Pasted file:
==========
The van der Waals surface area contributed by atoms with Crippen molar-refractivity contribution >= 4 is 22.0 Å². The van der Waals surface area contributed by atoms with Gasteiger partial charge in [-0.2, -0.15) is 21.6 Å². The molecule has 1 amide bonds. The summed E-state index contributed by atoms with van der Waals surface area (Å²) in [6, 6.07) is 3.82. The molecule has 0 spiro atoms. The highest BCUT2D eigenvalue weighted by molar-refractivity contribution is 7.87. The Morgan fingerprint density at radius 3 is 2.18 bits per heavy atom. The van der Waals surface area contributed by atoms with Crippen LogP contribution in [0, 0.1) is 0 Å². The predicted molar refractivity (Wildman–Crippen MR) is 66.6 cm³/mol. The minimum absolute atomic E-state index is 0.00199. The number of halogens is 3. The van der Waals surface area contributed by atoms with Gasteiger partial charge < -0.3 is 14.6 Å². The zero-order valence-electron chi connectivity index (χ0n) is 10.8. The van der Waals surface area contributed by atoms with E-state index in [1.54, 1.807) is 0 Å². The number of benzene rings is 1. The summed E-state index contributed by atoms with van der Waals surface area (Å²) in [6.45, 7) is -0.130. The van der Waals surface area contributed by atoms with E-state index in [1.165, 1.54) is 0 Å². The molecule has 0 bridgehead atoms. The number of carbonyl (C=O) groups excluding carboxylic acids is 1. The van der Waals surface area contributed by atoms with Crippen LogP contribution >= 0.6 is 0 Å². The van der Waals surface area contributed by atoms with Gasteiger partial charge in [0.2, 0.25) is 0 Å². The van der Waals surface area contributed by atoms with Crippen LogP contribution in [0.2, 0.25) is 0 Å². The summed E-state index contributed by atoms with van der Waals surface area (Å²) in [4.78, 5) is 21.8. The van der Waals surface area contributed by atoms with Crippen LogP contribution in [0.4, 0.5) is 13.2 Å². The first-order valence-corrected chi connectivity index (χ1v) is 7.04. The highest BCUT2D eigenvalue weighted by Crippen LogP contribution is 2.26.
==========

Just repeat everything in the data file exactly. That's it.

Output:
The van der Waals surface area contributed by atoms with Crippen molar-refractivity contribution >= 4 is 22.0 Å². The van der Waals surface area contributed by atoms with Gasteiger partial charge in [-0.2, -0.15) is 21.6 Å². The molecule has 1 amide bonds. The summed E-state index contributed by atoms with van der Waals surface area (Å²) in [6, 6.07) is 3.82. The molecule has 0 spiro atoms. The highest BCUT2D eigenvalue weighted by molar-refractivity contribution is 7.87. The Morgan fingerprint density at radius 3 is 2.18 bits per heavy atom. The van der Waals surface area contributed by atoms with Crippen LogP contribution in [0, 0.1) is 0 Å². The predicted molar refractivity (Wildman–Crippen MR) is 66.6 cm³/mol. The minimum absolute atomic E-state index is 0.00199. The number of halogens is 3. The van der Waals surface area contributed by atoms with Gasteiger partial charge < -0.3 is 14.6 Å². The zero-order valence-electron chi connectivity index (χ0n) is 10.8. The van der Waals surface area contributed by atoms with E-state index in [1.54, 1.807) is 0 Å². The number of benzene rings is 1. The summed E-state index contributed by atoms with van der Waals surface area (Å²) in [6.45, 7) is -0.130. The van der Waals surface area contributed by atoms with E-state index in [1.165, 1.54) is 0 Å². The molecule has 0 bridgehead atoms. The number of carbonyl (C=O) groups excluding carboxylic acids is 1. The van der Waals surface area contributed by atoms with Crippen LogP contribution >= 0.6 is 0 Å². The van der Waals surface area contributed by atoms with Gasteiger partial charge in [0.2, 0.25) is 0 Å². The van der Waals surface area contributed by atoms with Crippen LogP contribution in [0.2, 0.25) is 0 Å². The summed E-state index contributed by atoms with van der Waals surface area (Å²) in [4.78, 5) is 21.8. The van der Waals surface area contributed by atoms with Crippen LogP contribution in [0.4, 0.5) is 13.2 Å². The first-order valence-corrected chi connectivity index (χ1v) is 7.04. The highest BCUT2D eigenvalue weighted by Crippen LogP contribution is 2.26.